‘Rocky’ start inspired a pharmacy career based on giving back
While walking to his last class of the semester, Franklin “Rocky” LaDien (BS ‘77) looked forward to finishing his last year at the University of Wisconsin–Madison School of Pharmacy. Until a bicyclist smashed right into him. That collision knocked LaDien onto a new trajectory.
“I was the student in my class known as the ‘bike accident student,’” says LaDien.
“My jaw and nose were broken, it fractured my skull and chipped my teeth. I was unconscious for 20 minutes, was in the hospital for a week, intensive care for two days, and had my mouth wired shut for six weeks,” remembers LaDien. “I missed all of my finals.”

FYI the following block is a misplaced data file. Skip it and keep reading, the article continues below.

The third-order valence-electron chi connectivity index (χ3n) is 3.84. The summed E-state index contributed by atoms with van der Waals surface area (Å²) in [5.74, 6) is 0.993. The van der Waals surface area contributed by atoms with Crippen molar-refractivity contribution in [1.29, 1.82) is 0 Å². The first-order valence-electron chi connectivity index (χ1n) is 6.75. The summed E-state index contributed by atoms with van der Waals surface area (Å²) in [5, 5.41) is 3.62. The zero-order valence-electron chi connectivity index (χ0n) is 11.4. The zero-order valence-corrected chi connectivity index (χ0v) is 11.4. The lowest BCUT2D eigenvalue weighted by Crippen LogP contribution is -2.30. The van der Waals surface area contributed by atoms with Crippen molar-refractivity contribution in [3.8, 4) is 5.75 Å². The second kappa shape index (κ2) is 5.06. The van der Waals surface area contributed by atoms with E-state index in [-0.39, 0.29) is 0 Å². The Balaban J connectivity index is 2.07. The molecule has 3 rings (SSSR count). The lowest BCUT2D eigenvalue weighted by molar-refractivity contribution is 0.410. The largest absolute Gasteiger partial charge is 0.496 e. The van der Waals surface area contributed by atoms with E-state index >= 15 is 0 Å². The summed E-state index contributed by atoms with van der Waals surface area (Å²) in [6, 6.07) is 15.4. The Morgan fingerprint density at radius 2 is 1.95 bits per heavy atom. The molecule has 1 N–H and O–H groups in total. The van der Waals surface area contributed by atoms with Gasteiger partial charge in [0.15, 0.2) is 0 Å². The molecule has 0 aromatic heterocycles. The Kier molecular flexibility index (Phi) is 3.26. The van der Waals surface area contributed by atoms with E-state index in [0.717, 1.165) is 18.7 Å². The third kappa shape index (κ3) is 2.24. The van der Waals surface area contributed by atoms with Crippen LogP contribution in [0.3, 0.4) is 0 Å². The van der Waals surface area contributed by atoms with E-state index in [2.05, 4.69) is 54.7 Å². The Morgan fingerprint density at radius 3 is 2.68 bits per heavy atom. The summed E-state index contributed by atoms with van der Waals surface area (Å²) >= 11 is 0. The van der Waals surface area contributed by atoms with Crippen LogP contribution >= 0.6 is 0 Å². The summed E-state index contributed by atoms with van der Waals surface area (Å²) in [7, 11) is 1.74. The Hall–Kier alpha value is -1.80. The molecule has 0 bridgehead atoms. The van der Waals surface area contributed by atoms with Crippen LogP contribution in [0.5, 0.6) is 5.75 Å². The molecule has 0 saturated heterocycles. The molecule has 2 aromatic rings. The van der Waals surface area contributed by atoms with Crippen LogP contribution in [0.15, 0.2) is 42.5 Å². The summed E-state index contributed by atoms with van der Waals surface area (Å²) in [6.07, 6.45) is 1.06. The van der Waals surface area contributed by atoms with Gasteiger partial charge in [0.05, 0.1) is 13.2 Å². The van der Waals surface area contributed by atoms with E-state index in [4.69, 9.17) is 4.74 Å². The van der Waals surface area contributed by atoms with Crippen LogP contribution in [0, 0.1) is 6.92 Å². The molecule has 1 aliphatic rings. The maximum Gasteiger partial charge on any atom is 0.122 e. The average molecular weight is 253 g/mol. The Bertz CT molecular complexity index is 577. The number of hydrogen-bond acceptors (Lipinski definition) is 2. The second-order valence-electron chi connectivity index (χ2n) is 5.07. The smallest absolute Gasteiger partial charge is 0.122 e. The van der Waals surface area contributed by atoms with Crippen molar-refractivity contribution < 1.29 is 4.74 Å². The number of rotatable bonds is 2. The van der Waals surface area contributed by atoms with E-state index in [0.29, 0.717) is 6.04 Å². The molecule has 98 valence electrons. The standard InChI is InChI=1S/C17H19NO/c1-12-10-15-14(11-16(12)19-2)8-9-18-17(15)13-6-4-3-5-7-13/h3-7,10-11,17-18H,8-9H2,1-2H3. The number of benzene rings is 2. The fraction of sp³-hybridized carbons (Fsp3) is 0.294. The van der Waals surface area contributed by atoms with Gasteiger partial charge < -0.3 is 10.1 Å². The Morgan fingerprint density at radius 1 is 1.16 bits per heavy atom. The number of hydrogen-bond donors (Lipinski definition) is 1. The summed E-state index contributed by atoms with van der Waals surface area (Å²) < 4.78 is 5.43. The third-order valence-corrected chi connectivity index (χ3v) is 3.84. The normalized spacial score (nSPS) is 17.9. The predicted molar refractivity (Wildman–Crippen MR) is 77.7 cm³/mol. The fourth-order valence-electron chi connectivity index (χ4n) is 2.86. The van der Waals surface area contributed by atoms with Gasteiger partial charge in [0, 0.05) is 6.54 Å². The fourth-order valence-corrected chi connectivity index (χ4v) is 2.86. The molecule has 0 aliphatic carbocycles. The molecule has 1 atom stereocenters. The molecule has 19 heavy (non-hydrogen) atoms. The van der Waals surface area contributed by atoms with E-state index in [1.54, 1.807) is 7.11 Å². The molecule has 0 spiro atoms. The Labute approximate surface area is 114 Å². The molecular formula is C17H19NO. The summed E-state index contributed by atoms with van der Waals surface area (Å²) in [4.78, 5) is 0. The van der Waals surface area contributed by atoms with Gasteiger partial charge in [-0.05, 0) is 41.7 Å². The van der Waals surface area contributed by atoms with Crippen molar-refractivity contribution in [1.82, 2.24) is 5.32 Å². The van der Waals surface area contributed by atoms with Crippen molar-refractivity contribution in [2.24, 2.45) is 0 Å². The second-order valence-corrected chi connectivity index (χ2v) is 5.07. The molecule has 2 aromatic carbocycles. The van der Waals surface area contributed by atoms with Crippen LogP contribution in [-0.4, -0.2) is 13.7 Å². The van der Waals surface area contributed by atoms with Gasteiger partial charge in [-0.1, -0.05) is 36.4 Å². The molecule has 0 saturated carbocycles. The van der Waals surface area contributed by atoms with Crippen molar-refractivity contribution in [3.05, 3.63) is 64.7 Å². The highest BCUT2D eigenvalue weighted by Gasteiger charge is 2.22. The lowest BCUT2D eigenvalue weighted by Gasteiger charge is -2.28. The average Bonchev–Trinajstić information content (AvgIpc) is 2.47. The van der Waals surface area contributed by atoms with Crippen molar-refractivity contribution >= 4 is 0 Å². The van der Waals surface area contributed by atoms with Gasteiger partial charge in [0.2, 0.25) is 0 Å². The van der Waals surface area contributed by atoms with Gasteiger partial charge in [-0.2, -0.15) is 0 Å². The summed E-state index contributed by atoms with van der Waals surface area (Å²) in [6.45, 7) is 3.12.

“But what ensued was an outpouring of affection and support from the faculty and students at the UW–Madison School of Pharmacy that was just unbelievable,” he adds. “I knew that as soon as I got on my feet, I wanted to give back to the School.”
After graduating, LaDien more than lived up to that wish, providing decades of mentorship to students at the School of Pharmacy, serving on numerous committees at the School, and collaborating with faculty members on research and education.
“There are at least 650 job descriptions for pharmacists—find one that excites you. I’m still as excited as I was 40 years ago, and I see no end in sight.” –Rocky LaDien